The Things They Carried
Can't get enough of "Breaking Bad?" I know the feeling. I can't get enough of Tim O'Brien novels. But this holiday season is going to be special. "Breaking Bad"'s own Walter White (Bryan Cranston) lends his distinct voice to O'Brien's classic Vietnam book, The Things They Carried. If you haven't read this spellbinding book, let Walter White read it to you in this audible audio edition.
Suggested by Gilbert King, contributing writer
A Mark Twain Christmas: A Journey Across Three Christmas Seasons
If you've ever wondered how Mark Twain might have spent his Christmas holidays, you'll definitely want to pick up this book by Carlo DeVito. Twain, it turns out, was a joy-loving prankster on Christmas Eve. (He loved dressing like Santa Claus to wake his girls in the middle of the night.) Yet the book is also heartbreaking, as America's favorite novelist must confront, on one holiday season, the death of a daughter.
Suggested by Gilbert King
Book of Ages: The Life and Opinions of Jane Franklin
New Yorker staff writer Jill Lepore reconstructs the life of Ben Franklin’s youngest sister Jane in this National Book Award finalist. Jane married at 15 years old and birthed 12 children; she left behind letters written to her famous brother that reveal a fascinating woman. Lepore looks at how the parallel tracks of the lives lived by the Franklins reveals much about the role of men and women in the 18th century.
Suggested by Angela Serratore, contributing writer
Lego Architectural Sets
Earlier this year, our design writer Jimmy Stamp wrote about these fun LEGO sets for adults:
The sets aren’t exact Lego-built replicas, but artistic interpretations created through the medium of plastic brick. Every design is instantly recognizable—a testament to the artists and designers tasked with translating stone and brick to plastic brick. Despite their diminutive size, the surprisingly expensive sets manage to capture the distilled essence of the each structure.
Use your own construction skills to build replicas of architectural wonders like the Guggenheim Museum in New York and Frank Lloyd Wright’s Fallingwater and national treasures such as the White House or the Empire State Building.
Suggested by Angela Serratore
Civil War Toys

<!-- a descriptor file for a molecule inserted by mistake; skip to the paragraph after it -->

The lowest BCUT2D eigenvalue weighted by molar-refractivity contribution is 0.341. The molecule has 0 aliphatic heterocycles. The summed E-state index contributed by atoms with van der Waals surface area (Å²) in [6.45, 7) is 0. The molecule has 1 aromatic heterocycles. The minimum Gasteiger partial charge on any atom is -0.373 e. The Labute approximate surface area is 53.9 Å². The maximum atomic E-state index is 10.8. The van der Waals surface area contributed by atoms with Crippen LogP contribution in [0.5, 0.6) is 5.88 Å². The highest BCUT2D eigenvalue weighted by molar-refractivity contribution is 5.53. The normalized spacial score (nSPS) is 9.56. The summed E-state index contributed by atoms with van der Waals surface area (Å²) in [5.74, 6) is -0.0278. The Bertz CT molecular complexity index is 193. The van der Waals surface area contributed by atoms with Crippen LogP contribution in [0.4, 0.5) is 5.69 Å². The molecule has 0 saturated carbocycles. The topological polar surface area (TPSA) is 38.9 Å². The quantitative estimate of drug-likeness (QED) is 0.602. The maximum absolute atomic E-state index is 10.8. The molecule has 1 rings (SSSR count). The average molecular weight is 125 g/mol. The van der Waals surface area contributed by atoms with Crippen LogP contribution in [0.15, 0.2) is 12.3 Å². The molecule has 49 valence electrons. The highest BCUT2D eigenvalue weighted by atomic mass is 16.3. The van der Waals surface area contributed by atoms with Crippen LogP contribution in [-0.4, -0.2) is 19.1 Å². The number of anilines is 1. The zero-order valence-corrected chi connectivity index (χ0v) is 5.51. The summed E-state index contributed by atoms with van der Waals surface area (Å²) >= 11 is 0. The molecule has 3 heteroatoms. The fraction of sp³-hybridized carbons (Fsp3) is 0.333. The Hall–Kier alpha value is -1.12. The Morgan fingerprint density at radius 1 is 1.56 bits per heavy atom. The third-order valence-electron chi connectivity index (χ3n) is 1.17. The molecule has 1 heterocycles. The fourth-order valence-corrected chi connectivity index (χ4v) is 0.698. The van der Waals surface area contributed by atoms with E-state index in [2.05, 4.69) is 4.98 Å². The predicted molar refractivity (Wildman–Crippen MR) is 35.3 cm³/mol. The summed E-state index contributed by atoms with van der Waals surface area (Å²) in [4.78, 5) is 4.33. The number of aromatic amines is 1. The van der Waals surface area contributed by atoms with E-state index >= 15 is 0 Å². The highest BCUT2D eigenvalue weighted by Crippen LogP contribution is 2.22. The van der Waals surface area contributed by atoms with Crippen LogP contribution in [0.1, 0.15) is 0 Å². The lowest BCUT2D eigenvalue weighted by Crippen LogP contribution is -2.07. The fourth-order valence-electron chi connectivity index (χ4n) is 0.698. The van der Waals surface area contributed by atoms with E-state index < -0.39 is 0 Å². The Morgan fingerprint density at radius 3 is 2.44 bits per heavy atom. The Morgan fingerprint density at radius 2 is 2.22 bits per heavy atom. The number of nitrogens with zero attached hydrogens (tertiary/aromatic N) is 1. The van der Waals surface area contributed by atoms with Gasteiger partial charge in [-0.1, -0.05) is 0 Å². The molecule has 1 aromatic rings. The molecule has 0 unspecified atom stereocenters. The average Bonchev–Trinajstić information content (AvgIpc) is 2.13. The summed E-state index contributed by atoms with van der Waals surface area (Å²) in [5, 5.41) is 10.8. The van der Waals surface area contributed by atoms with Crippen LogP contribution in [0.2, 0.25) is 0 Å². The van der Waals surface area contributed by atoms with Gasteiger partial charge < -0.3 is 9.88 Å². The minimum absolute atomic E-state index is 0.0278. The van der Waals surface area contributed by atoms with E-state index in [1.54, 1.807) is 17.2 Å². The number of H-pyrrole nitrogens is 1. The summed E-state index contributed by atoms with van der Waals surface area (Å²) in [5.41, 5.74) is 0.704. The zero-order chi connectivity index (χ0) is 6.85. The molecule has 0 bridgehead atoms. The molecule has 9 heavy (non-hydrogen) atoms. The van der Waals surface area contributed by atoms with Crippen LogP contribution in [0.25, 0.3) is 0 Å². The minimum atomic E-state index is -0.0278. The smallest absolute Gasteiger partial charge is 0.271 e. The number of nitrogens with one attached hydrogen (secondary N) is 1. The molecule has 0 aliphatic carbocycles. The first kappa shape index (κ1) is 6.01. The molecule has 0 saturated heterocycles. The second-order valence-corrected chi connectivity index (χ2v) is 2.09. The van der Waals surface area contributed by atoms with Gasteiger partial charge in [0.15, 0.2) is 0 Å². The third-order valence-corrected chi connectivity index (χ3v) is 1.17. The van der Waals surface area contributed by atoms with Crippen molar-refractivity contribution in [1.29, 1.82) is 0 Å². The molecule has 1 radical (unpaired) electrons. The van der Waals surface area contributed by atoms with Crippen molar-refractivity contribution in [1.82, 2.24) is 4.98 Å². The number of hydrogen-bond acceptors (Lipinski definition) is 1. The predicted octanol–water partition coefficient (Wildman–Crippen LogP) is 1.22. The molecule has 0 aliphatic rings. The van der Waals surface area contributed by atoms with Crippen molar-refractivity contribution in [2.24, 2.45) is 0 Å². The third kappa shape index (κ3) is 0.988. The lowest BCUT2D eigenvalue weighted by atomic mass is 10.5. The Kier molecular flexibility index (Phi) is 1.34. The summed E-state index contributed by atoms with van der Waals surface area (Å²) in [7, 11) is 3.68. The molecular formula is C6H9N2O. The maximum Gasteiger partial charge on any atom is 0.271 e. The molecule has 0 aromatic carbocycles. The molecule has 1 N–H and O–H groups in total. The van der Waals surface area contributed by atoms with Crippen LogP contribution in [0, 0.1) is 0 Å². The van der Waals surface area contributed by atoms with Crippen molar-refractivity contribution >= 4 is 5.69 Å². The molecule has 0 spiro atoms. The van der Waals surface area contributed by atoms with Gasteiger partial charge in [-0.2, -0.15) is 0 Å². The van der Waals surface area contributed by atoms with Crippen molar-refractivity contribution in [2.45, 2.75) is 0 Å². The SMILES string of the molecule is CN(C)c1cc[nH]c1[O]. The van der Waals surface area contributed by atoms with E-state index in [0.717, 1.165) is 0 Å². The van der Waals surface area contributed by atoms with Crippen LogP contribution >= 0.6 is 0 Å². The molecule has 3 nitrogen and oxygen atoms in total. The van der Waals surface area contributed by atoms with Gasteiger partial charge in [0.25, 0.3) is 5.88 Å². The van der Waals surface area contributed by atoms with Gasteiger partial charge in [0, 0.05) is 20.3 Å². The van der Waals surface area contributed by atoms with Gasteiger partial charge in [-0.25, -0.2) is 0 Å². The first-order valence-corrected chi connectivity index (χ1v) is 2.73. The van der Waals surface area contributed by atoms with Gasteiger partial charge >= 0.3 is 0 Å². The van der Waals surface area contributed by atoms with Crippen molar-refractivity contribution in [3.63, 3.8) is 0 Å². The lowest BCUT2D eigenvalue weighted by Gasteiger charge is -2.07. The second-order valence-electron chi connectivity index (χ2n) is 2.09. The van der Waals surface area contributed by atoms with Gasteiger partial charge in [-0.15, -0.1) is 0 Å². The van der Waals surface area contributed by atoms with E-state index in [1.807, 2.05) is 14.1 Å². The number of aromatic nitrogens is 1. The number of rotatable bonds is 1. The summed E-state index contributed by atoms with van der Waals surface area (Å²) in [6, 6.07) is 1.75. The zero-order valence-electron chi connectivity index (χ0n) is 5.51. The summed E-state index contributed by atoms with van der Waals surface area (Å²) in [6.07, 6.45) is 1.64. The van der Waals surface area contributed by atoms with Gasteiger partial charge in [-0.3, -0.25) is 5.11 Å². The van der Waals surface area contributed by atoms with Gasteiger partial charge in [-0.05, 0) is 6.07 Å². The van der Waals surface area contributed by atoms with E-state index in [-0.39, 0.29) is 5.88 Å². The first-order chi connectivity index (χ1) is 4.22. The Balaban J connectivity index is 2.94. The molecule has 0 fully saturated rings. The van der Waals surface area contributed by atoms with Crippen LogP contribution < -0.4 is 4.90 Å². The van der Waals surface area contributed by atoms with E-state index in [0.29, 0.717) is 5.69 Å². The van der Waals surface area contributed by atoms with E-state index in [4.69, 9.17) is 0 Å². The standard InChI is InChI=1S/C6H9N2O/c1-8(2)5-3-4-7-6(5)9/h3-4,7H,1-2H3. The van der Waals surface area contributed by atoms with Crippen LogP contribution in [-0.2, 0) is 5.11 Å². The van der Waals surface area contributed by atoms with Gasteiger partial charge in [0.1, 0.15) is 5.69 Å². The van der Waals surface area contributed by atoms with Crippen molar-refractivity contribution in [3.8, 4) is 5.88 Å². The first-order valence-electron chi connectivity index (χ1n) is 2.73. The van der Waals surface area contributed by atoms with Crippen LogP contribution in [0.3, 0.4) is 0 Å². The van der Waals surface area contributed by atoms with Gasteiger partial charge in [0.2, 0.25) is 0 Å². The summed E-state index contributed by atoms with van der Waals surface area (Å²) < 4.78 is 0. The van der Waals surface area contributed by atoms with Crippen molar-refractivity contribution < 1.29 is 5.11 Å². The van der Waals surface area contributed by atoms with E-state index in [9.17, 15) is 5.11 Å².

The website for Homestead Folk Toys looks like a Geocities page from 2001, but it has an amazing selection of Civil War-era crafts and toys, including kits to make clothespin dolls in Union and Confederate uniforms, dice games, dominoes and signal whistles with sheet music. Craftsman George Rice, based in Nashville, Indiana, claims that his toys are historically accurate.
Suggested by Angela Serratore
The Bully Pulpit: Theodore Roosevelt, William Howard Taft, and the Golden Age of Journalism
Doris Kearns Goodwin, the Pulitzer-Prize winning author of Team of Rivals, is in the limelight again, with her latest book, The Bully Pulpit. The New York Times describes the work, seven years in the making, as a “tandem biography” of Theodore Roosevelt and William Howard Taft. On top of these narratives, Goodwin layers the story of how muckraking journalists affected the two politicians’ terms. “’The Bully Pulpit’ brings the early 20th century to life,” says the Washington Post.
Suggested by T.A. Frail, senior editor, Smithsonian magazine
The Unwinding: An Inner History of the New America
Political journalist George Packer paints a picture of America’s fragile economic state in The Unwinding. To depict the growing disparity between the “haves” and the “have nots,” he profiles elites—Newt Gingrich, Colin Powell, Oprah Winfrey and Jay-Z, among others—alongside everyday people trying to make a go of it in factory work, venture capitalism and the biodiesel market. Packer thanked the latter group when accepting his 2013 National Book Award, saying that it was their willingness to welcome him into their lives that allowed him to “try to illuminate some of what’s gone wrong in America over the past generation and in their own lives some of what’s gone right.”
Suggested by T.A. Frail
When Nixon Met Elvis Puzzle
On December 21, 1970, President Richard Nixon accepted an impromptu visit from Elvis Presley. “The King” had a request. He showed the president some police badges from his personal collection and asked if he might obtain an official badge from the Bureau of Narcotics and Dangerous Drugs. Nixon and his staff obliged. A 500-piece jigsaw puzzle, sold by the National Archives, features an iconic image that White House photographer Ollie Atkins snapped during the meeting. In it, the president and the singer, wearing a velvet suit and massive gold belt buckle, shake hands in the Oval Office.
Suggested by Mark Strauss, senior editor, Smithsonian magazine